Not Your Grandpa’s Lazy Matter
Physicists at Brandeis University are excited about active matter, which will allow for typically inanimate objects to propel themselves by converting internal energy to mechanical energy. This is according to a podcast delivered by Brandeis University. The physicist Seth Fraden states that it is not unlike Flubber, from the eponymous movie, which bounces higher and higher on its own accord. Other examples that Fraden provides are “muscle shirts” that could provide the wearer with greater strength through the energy in the fabric itself, or “self pumping” liquids that can propel themselves through pipes with the right materials added.
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Hired by an AI
Tech companies are developing AI algorithms that can assess candidates for a job. They do this by pulling profile data from social platforms, like LinkedIn and Twitter, and establish data points around characteristics like “learning ability” and “willingness to give it their all”. This technology is well-suited for short-listing piles upon piles of job applications, as well as candidate selection for routine jobs in banking, retail, and call centers. The AI are not yet adept at assessing softer skills like culture fit, although tech firms are attempting to crack this as well.
The Universe Won’t Slow Down!
The universe may be expanding faster than we thought. This is according to scientists who have just began using supermassive black holes from just after the Big Bang to measure the expansion rate, as opposed to background microwave radiation used previously. The black holes are surrounded by Quasars that emit X-ray and UV light, and the scientists have been able to use the relative distances of ver 1500 quasars to calculate the new expansion rate. This may mean that dark matter, the still yet-to-be-understood cause of universe expansion, may be getting stronger. An entirely new field of physics may be necessary to confirm or deny this though.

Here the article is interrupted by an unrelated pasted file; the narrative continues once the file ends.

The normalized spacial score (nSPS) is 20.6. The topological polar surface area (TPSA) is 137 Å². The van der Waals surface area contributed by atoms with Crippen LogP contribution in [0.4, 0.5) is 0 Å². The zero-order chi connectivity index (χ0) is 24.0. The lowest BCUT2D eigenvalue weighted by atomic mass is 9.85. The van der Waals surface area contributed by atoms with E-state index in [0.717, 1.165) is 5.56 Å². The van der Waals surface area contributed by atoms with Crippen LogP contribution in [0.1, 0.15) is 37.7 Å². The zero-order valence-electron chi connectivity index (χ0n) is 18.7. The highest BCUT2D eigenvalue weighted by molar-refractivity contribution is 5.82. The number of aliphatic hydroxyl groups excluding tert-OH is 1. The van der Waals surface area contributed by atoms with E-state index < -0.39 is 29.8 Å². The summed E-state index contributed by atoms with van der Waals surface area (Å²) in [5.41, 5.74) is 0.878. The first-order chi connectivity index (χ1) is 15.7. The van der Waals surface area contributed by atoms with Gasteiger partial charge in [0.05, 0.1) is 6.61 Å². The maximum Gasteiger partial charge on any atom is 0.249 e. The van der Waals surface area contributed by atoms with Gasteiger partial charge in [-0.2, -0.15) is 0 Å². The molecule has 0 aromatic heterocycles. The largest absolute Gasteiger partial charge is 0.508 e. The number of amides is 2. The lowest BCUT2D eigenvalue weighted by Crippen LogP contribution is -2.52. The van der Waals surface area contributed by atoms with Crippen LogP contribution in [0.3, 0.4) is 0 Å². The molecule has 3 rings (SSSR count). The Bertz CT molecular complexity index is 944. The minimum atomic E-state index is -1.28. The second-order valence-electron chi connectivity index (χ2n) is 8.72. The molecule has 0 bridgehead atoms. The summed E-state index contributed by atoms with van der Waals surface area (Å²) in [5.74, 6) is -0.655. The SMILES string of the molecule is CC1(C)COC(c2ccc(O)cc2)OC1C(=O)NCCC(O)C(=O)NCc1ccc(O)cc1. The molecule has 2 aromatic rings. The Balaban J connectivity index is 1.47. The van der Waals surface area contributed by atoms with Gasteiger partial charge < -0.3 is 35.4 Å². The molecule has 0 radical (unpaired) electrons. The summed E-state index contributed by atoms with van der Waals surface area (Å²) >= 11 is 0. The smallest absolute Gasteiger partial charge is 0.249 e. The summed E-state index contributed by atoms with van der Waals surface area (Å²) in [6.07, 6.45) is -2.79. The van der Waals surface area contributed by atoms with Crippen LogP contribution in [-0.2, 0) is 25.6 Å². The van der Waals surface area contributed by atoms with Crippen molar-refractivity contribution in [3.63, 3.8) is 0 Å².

Let’s Get You Out of Those Wet Genes and Into a Dry Martini
New research from Rutgers University suggests that heavy drinking may change the function of genes to fuel further addiction. They’ve associated the change in two significant genes to binge drinking in adults. The study indicates that heavy drinking caused an epigenetic change in the genes, essentially altering the expression of the two genes so that it occurred less often. Previous studies have already linked a decrease in expression of the Per2 gene with an increase in alcohol craving.
This is Just a Test
This is where I write the full text. It’s the entire writeup.Read More at Google